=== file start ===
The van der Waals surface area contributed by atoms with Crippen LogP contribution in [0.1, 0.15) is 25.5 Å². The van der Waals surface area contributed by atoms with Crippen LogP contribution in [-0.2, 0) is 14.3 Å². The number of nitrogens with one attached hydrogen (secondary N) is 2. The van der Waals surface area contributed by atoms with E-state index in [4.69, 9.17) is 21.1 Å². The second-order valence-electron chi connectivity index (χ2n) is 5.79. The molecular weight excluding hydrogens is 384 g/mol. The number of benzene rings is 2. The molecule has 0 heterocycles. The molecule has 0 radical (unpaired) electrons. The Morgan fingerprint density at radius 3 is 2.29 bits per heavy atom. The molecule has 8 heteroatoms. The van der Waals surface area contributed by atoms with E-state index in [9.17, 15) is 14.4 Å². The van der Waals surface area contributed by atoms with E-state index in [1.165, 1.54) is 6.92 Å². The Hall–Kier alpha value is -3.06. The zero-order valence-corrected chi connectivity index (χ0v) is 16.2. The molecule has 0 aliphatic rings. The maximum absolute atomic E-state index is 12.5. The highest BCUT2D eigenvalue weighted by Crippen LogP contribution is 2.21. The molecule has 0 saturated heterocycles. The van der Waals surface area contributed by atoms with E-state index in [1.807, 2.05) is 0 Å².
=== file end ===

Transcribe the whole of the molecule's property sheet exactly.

The van der Waals surface area contributed by atoms with Crippen LogP contribution in [0.1, 0.15) is 25.5 Å². The van der Waals surface area contributed by atoms with Crippen LogP contribution in [-0.2, 0) is 14.3 Å². The number of nitrogens with one attached hydrogen (secondary N) is 2. The van der Waals surface area contributed by atoms with E-state index in [4.69, 9.17) is 21.1 Å². The second-order valence-electron chi connectivity index (χ2n) is 5.79. The molecular weight excluding hydrogens is 384 g/mol. The number of benzene rings is 2. The molecule has 0 heterocycles. The molecule has 0 radical (unpaired) electrons. The Morgan fingerprint density at radius 3 is 2.29 bits per heavy atom. The molecule has 8 heteroatoms. The van der Waals surface area contributed by atoms with E-state index in [9.17, 15) is 14.4 Å². The van der Waals surface area contributed by atoms with E-state index in [1.165, 1.54) is 6.92 Å². The Hall–Kier alpha value is -3.06. The zero-order valence-corrected chi connectivity index (χ0v) is 16.2. The molecule has 0 aliphatic rings. The maximum absolute atomic E-state index is 12.5. The highest BCUT2D eigenvalue weighted by Crippen LogP contribution is 2.21. The molecule has 0 saturated heterocycles. The van der Waals surface area contributed by atoms with E-state index in [1.807, 2.05) is 0 Å².